Korn Ferry reveals what salaries look like in Amazon HQ2 cities

03 December 2018 Consulting.us 5 min. read
More news on

Amazon announced earlier this month that it would splitting its 50,000 person HQ2 supplementary corporate headquarters between two locations:  Arlington County, Virginia and Queens, New York. Meanwhile, Nashville will receive an operations center that will employ 5,000. HR consultancy Korn Ferry looked at the average salaries of employees in those cities to give a flavor of what salaries might look like.

Over 200 US cities, along with a number in Canada and Mexico, threw their hats in the ring to be the location of Amazon’s new HQ2 supplementary corporate headquarters. The e-commerce and tech giant said the new facility would be the site of 50,000 high-paying jobs.

Predictably, cities threw incentives and tax concessions in hopes of wooing the firm. Nashville reportedly offered Amazon an annual $500 per-job grant and 50% off property taxes for 15 years, along with fully funding any needed connections to public transit.

In the end, Amazon went with two locations on the eastern seaboard with the highest densities of tech, engineering, management, policy, and lobbying talent. The firm will equally split 50,000 future HQ2 jobs between locations in Queens, NY, and Northern Virginia, VA. Meanwhile, Nashville won the consolation prize of a smaller operations center which will employ 5,000 workers. The city is a noted center of logistics talent and expertise.Average employee salaries in selected cities

In a new analysis from Korn Ferry, the HR consultancy revealed the average salaries of entry-level, mid-level, and senior-level employers in each city/region getting new Amazon locations, as well as Seattle, home of Amazon's HQ. The analysis drew on numbers from the firm’s US pay database, which includes the compensation practices of 2,300 companies and over 5.9 million employees.

The NYC borough of Queens had the highest average salary in all three categories, though Northern Virginia and Seattle were very close in all three. The average salaries across the three cities/regions for entry, mid, and senior level employees, were $65,409, $119,487, and $216,234, respectively. Meanwhile, due to decreased cost of living, as well as perhaps a lower concentration of ultra-high-earning individuals like your Wall Street types and Washington lobbyists, Nashville had lower salaries across the board, at $52,926, $ 94,085, $177,244 for entry, mid, and senior-level workers.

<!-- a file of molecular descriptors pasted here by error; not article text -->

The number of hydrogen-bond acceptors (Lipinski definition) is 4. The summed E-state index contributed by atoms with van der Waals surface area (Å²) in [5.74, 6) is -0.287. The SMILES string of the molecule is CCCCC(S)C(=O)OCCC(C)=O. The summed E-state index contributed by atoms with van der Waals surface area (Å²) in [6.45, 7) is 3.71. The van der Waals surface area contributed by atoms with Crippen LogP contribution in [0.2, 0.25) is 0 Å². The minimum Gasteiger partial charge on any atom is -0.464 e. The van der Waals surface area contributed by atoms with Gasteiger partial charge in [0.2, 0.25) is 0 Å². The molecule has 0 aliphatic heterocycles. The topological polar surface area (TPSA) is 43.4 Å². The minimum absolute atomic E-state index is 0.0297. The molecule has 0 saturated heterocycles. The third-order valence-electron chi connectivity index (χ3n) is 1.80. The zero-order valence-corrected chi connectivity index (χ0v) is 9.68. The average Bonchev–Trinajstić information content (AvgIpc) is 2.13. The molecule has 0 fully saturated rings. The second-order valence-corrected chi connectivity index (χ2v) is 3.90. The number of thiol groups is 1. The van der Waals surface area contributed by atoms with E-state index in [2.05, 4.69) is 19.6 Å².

The analysis release didn’t specify that the figures were for ‘professional’ jobs, ‘corporate’ jobs, or ‘tech.’ If the figures are for all jobs, they cast less light on what compensations figures will be like at HQ2, other than the fairly obvious point that jobs will have to pay out more in New York and DC (Virginia) than in Nashville (mostly due to the different cost of living). There’s a big gap between what a warehouse worker and an AI programmer are paid, so it’s not very useful to lump all figures together and average it out to get a number which doesn’t represent anyone’s wages.

When a lot of numbers that are on opposite ends of the continuum are lumped together – like low-wage retail employees, high-skilled management types, and tech experts (at any phase of their career) – a pretty distorted figure comes forward. If Jeff Bezos and all warehouse workers are added together, the average salary looks great, but it doesn’t give an accurate representation of anyone’s wages. In cases like this, it’s often more illustrative to use a median figure than a mean.

In any matter, the jobs at HQ2 aren’t the low-paying warehouse jobs of fulfillment centres, but the high-paying corporate headquarters variety for business and management experts, programmers, engineers, AI buffs, and digital gurus. And to get that talent, Amazon will have to pay up.

“Several factors feed into average salaries, such as geographic location, cost of living, and availability of qualified talent,” said Bob Wesselkamper, Global Head of Korn Ferry Rewards and Benefits Solution. “However, Amazon’s expansion will create a talent ripple in these chosen cities. It is certain the war for talent will be fierce, and the economy in these markets will get a boost.”

Sanders versus Bezos

Amazon has received a lot of media attention for the payment and work conditions of its warehouse workers. The company attracted the ire of politician Bernie Sanders, who labeled the firm as engaging in ‘greed which seems to have no end,’ paying low wages to its micro-managed fulfillment center workers while founder Jeff Bezos amassed the world's largest fortune.

There were reports of employee conditions that included timed bathroom breaks, constant video surveillance, poor air conditioning, and heavy monitoring of productivity that led to a grueling and alienating work environment.

After initially rebuffing the criticism of Sanders and others, saying that its salaries were commensurate with average hourly wages in retail (read: at or near minimum wage), and that its warehouses were ‘climate-controlled, safe workplaces,’ Amazon responded by hiking their minimum wage to $15 for all US employees in November.

"We listened to our critics, thought hard about what we wanted to do, and decided we want to lead," said Amazon CEO Jeff Bezos in a statement. "We're excited about this change and encourage our competitors and other large employers to join us."

Depending on how rapidly real-world automation and AI advances, the work environment and pay of warehouse workers may be a moot point at Amazon in the future, anyway.